“Girl power in my mind is to let girls be exactly what they are. Let them be angry. Let them be resentful. And rebellious. Let them be hard and soft and loving and sad and silly. Let them be wrong. Let them be right. Let them be everything. because, they are everything.”
Writing female characters can be difficult, but it doesn’t have to be.
If you are a female writer, do you often find it difficult to write well rounded and three dimensional female characters? I think there’s a misconception that women should be written as either the stereotypical soft hearted saint or the tougher than steel bad girl, with little room for characters in between.
I am reminded of one of my favorite characters from The Tombs of Atuan. Arha. The Devoured.
“They can’t punish me. They don’t dare…They cannot touch me. I am Arha” She said in a shrill, fierce voice, and burst into tears.
The character Arha is a little girl who was brainwashed into thinking she was the chosen priestess that was protecting the ancient gods down in the dark tombs. When she utters the above line, she is crying, and so afraid that the other priestesses are going to cast her out or hurt her because she is different. There is anger in this character, curiosity, and righteousness. She is cared for by another outcast who has also been brainwashed, as all the priestesses have, into believing they are doing good by protecting these ancient gods. Her caretaker is described as ugly, and yet Arha considers her a friend.
I went into reading The Tombs of Atuan by Ursula K. Le Guin thinking it would be a story about a girl like so many other girls in fiction, and yet I found myself astounded by the depth of character that Arha had. Sometimes she didn’t do the noble things. Sometimes she didn’t do the morally right things. Sometimes she acted selfishly and purely for her own personal comfort and because she just damn felt like it.
When given the choice to free our hero, Ged, from the maze below her, she chooses instead to imprison him in a room and keep him barely alive by bringing him food and water so that he might answer her questions. She does this without the knowledge of her friend and caretaker, or any of the other priestesses. She plays with him in a way that modern characters would never be written to do, and finally her feelings towards him change from absolute distrust, to unequivocal faith.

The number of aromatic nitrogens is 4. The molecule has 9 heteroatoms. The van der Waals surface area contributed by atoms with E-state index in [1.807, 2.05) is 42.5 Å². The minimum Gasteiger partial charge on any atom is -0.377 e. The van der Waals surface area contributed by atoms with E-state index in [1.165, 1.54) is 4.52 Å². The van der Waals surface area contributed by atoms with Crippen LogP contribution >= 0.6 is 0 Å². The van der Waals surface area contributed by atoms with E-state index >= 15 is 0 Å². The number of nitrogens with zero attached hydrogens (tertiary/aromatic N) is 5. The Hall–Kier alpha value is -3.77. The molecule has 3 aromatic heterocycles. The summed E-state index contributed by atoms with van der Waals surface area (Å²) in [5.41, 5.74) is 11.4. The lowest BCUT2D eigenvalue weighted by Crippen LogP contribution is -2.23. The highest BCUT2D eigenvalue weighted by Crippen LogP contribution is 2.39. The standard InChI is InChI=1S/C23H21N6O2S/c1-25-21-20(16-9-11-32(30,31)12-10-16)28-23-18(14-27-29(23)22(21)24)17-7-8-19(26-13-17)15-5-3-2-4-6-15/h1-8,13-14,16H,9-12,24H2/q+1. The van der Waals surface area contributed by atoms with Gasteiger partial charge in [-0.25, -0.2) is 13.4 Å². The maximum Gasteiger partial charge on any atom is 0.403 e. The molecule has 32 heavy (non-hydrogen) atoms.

It is this sort of character development and personal change that makes for an interesting story.
When reading novels written in modern times, I find it difficult to find female characters as memorable as those written in older books. They often feel uninspired, two dimensional, and unrealistic. I do appreciate the focus on giving females more leading roles, but find that the stories don’t quite hold my interest the way older novels do. Does anyone else feel like novels have fallen into a cookie cutter formula? We as humans and women are all diverse and have many emotions within us. I would like to see that diversity in emotion portrayed in fiction! I would like to read a modern novel and feel a connection with the characters, female characters especially.
Putting a female character in a position where she must save the world, or bring down the evil empire, or find the love of her life…those plots are all very good, but mean nothing without the underlying development of a real human being. I found myself unable to relate to characters like Katniss Everdeen and Celaena Sardothien. Is it because the characters are just aimed at someone other than me? Or is it that the writing fails to capture the depth that all females harbor in reality? Arha was real to me because she was flawed as much as she was fantastic. As in all of us, there is darkness along with the light. There should be a mind behind the actions a character takes. Not just a cookie cutter architype.
Do you have any favorite female characters? Leave your recommendations for books with your favorite female characters down below so I can check them out!
Take care, and don’t forget to take your medications!